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Bermuda Hundred patient

How was my ancestor Union Pvt. Arthur Bull transported to Bermuda Hundred, Va., where he entered hospital on 3 Jan. 1865? And what was this new hospital like?

Researching to find answers, I discovered excerpts from an illuminating letter in a Bulletin of the U.S. Sanitary Commission.

Six months before Arthur arrived at Bermuda Hundred, Dr. Joseph Parrish, M.D. — in a 19 June 1864 letter — reported from the field on USSC facilities and staff operating near the James and Appomattox Rivers:

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Hospital ship, Nashville (1861-1865). My ancestor Arthur Bull may have traveled to Bermuda Hundred, Va. on a hospital ship such as this, operated by the USSC Hospital Transport Service. Image: Library of Congress

The Commission has three stations in this department…at City Point, Bermuda Hundred and Point of Rocks. There are thirteen relief agents, who feed the wounded as they come in; and when they are not coming, visit different regiments and garrisons to ascertain the wants of the men and supply them, read and write for them, and hold religious meetings among them.

At Point of Rocks, there is a provisional and a depot Hospital…At Yorktown and Bermuda there are hospitals also…Each regiment has a hospital for the sick only, the wounded being carried from the front where their wounds are first dressed, to Point of Rocks. There they receive a second dressing, and are sent to Fortress Monroe.

Since my great, great grandfather was ill, rather than wounded, I wondered how he was cared for. Dr. Parrish detailed the USSC protocol in the same letter.

I have referred to a provisional Hospital; the term may need some explanation. As the General Hospitals at Washington and other points become crowded for room, those who are in condition for it are sent to Convalescent Camps, where they remain in process of recovery, and as these in turn become crowded, such as are the nearest well are sent to provisional Hospitals, and kept till they are able to rejoin their regiments.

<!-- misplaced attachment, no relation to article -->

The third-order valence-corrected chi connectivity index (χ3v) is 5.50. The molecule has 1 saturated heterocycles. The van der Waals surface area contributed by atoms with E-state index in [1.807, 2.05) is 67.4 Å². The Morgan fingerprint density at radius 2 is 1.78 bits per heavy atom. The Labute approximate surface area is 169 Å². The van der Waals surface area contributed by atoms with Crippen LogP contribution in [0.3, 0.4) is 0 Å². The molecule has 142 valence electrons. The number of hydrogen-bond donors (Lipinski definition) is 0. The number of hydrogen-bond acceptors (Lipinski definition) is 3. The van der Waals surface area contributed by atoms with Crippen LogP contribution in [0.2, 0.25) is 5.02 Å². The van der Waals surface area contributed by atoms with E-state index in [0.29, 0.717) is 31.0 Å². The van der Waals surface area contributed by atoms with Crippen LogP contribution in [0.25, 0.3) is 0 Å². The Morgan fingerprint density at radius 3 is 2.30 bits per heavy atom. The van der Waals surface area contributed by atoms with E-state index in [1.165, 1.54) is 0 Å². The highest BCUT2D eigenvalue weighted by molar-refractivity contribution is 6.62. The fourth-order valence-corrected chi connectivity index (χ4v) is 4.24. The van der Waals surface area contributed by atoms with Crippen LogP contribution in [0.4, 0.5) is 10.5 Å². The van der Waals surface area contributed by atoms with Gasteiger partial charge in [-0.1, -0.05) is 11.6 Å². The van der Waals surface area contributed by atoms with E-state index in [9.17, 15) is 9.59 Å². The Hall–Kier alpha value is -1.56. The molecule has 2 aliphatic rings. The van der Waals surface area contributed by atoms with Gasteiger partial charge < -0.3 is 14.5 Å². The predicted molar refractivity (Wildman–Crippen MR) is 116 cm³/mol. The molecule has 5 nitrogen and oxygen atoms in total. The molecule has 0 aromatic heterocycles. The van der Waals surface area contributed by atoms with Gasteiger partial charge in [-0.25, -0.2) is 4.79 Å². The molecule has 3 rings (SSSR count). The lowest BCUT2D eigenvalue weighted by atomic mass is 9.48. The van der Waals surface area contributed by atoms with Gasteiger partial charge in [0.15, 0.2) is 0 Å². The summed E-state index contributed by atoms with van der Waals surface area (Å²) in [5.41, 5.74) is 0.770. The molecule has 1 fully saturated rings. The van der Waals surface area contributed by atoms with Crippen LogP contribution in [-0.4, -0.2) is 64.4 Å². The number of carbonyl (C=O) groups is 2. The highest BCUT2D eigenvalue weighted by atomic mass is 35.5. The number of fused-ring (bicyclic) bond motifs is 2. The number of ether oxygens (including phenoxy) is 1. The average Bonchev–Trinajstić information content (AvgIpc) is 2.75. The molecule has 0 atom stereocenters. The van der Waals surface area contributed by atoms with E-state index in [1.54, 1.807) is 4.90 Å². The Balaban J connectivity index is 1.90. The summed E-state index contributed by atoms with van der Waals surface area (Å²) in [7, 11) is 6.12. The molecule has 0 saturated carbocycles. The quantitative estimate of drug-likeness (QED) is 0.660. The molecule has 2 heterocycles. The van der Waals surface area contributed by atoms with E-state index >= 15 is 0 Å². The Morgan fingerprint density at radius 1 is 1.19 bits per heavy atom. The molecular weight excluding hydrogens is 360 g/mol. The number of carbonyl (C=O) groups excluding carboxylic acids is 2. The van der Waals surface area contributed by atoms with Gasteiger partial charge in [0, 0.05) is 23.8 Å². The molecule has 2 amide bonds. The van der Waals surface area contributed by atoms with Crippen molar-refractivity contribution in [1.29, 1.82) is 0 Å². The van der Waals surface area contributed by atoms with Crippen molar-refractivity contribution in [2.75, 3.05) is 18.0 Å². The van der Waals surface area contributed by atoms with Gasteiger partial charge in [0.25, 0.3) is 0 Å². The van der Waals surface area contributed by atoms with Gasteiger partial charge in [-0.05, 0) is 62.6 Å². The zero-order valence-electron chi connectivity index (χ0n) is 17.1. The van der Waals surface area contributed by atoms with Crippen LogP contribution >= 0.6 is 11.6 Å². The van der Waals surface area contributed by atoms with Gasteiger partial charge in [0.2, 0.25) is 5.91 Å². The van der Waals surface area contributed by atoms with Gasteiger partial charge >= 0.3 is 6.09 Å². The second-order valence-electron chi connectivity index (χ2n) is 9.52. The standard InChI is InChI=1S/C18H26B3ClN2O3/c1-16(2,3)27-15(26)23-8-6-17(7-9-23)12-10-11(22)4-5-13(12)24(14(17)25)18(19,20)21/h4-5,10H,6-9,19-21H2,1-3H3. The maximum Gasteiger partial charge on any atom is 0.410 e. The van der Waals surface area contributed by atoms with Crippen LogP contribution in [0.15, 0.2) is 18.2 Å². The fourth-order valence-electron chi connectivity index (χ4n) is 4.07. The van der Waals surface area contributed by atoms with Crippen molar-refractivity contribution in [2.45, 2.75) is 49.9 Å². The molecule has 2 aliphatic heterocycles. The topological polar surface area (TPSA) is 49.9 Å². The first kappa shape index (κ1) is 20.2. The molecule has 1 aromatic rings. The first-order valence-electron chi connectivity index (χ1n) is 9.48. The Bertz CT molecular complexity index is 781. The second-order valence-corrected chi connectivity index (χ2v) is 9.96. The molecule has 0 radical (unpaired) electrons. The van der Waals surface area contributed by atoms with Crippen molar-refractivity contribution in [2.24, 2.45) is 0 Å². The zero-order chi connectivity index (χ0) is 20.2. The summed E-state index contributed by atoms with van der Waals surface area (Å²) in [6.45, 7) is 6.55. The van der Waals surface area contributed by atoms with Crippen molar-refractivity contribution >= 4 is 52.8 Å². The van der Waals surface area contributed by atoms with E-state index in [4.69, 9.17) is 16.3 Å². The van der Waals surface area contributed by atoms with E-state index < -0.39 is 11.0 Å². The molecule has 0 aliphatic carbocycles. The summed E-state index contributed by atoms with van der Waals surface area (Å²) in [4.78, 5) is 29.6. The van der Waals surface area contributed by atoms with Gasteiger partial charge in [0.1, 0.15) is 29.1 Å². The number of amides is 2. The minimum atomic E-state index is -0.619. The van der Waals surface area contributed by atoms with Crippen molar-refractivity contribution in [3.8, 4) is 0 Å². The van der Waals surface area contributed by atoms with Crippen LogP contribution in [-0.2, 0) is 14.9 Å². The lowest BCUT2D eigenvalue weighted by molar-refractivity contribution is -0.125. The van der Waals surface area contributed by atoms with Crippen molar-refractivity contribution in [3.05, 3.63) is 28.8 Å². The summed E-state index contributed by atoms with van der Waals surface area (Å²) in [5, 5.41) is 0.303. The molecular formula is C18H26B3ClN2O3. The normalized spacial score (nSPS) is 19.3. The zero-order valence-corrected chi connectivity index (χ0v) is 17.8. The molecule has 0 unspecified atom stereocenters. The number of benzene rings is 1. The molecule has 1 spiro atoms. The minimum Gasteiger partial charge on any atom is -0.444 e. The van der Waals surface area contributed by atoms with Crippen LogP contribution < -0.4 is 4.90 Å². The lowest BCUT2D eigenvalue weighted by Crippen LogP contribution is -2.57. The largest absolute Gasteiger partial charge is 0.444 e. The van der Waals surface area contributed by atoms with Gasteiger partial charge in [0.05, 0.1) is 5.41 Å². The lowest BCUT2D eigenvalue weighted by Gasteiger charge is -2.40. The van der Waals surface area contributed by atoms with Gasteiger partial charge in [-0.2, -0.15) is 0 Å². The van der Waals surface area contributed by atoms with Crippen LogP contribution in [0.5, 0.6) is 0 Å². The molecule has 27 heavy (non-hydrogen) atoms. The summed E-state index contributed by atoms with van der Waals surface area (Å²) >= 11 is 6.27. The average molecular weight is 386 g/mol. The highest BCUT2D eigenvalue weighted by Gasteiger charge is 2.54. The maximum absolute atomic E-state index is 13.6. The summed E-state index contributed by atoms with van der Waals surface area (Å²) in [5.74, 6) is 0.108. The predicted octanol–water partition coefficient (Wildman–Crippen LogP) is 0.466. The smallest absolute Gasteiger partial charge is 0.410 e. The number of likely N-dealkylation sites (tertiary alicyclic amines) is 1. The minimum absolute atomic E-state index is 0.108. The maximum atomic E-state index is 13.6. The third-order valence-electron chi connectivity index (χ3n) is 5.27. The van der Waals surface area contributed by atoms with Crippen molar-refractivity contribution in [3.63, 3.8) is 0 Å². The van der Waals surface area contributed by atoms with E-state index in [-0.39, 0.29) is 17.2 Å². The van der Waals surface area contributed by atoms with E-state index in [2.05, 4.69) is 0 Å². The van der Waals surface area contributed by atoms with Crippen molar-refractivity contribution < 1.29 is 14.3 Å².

Being often feeble men, or men with wounds partially healed, scarcely sick enough for hospital or well enough for service, they frequently suffer from want of proper kind of supplies, and the Commission may be especially serviceable under such circumstances. This is one of the peculiar cases, of which but little is know by the public.

The USSC may also have been responsible for my ancestor’s transport to Bermuda Hundred in tandem with his regiment. The Commission operated a Hospital Transport Service — established at the request of the Union Army — to move ill, wounded and convalescent combatants from point to point.

I felt a sense of relief after learning more about how Union casualties were handled in the field — because the USSC had an established system for providing services to ill soldiers by the time my great, great grandfather reached Bermuda Hundred in 1865.

In particular, I was grateful to learn about their hospital network because Arthur ultimately spent time in hospital at three of the locations mentioned by Dr. Parrish — Bermuda Hundred, Point of Rocks and Fortress Monroe.

More on this future posts.

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Growing family trees one leaf at a time